But, to be honest, this might not be as cut-and-dried as you might think. Sure, Paul says “Don’t get drunk on wine” as if that is a command not to get drunk. But, it may also be an example of a Hebrew idiom known as a Limited Negative. This is where you make a statement that appears to say “Not A, but B”, like:

Do not labor for the food which perishes, but for the food which endures to everlasting life. John 6:27

In this case, Jesus doesn’t mean for us to understand that we should NOT work for food. That would mean that Jesus wants us all to quit our jobs and start begging for our food. But, that would be foolish. What Jesus actually means is this: “Do not work ONLY for natural sustenance, but MAINLY for your spiritual sustenance”

See that? It’s an idiom that stresses one thing as compared to another thing.

Here’s another example:

He who believes in me believes not in me, but in him who sent me John 12:44

Meaning: “He who believes in me, believes NOT ONLY in me, but ALSO in him who sent me.”

And another example:

…for it is not you who speak, but the Spirit of your Father who speaks in you. Matthew 10:20

Meaning: “It is not ONLY you speaking, but it is MAINLY the Spirit of God speaking through you.”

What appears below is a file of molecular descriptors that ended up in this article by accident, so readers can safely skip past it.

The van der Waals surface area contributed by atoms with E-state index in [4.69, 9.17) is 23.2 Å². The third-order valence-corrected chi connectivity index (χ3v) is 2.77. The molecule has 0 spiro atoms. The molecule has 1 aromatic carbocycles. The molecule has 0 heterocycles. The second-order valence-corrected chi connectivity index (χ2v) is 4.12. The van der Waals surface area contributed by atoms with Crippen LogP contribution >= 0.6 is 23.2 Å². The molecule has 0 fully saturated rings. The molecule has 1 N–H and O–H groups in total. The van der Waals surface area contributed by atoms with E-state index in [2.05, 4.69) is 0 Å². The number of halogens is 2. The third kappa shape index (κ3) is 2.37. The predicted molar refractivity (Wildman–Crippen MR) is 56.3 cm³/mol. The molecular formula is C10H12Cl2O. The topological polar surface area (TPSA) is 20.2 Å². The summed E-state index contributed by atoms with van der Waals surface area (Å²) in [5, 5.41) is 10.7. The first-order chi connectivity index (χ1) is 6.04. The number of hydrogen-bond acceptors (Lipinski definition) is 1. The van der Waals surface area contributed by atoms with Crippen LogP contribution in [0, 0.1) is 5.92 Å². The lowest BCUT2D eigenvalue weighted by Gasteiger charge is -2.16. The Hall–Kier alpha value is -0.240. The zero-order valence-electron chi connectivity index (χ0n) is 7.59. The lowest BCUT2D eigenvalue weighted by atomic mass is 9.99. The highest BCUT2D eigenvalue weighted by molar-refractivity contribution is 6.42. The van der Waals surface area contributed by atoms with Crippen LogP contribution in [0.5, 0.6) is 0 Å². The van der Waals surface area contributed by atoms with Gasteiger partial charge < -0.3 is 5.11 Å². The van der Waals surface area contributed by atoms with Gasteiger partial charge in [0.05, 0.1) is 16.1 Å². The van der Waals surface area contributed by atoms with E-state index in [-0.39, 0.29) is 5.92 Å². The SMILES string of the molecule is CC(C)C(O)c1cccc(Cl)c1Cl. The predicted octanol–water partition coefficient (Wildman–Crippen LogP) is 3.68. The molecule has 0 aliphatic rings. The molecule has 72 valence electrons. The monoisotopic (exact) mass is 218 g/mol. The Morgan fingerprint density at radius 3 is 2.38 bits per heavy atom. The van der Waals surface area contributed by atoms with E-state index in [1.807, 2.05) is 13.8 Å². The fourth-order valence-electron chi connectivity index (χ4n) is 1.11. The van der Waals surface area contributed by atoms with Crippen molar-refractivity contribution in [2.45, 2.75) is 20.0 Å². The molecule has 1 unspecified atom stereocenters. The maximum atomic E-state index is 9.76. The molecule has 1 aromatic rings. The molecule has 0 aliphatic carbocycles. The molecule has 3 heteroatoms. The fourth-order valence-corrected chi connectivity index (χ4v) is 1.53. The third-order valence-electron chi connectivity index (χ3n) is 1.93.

See that? Jesus talks like this all time. Once you begin to notice the pattern, you can see that Jesus talks like this quite often.

Now, let’s go back and re-read what Paul said in Ephesians:

Do not get drunk on wine, which leads to debauchery. Instead, be filled with the Spirit. Eph. 5:18

It’s quite possible that what Paul intends to communicate is that we should not ONLY get drunk on wine, but we should ESPECIALLY be filled with the Spirit.

Based on the previous examples where Jesus uses these Limited Negatives to stress a point, it’s quite possible that his is exactly what Paul means.

Still, we need to answer our original question: “Is smoking directly called a sin?” The answer is, “No.”

Instead, we’re left with an overall impression from scripture – especially from Jesus and Paul in the New Testament – that God is less concerned with what goes into our bodies, and more concerned with what comes out of our heart, as Jesus said:

Nothing outside a person can defile them by going into them. Rather, it is what comes out of a person that defiles them. Mark 7:15

Smoking might not be very healthy for you, so you may not want to light up without first investigating the side-effects. But the Scriptures are very libertarian when it comes to issues like this. Our God ultimately trusts us to make up our own minds about what we do – or don’t do. We may have to live with the consequences of our actions, but at the end of the day, God hasn’t given us any commands to either partake or not partake.

If anything, the scriptures seem to be concerned with much greater questions, like “Loving God and loving others.”

Keith Giles
Keith Giles
Keith Giles
Keith Giles is an author, blogger and podcaster who posts regularly at He currently lives with his wife in Boise, Idaho.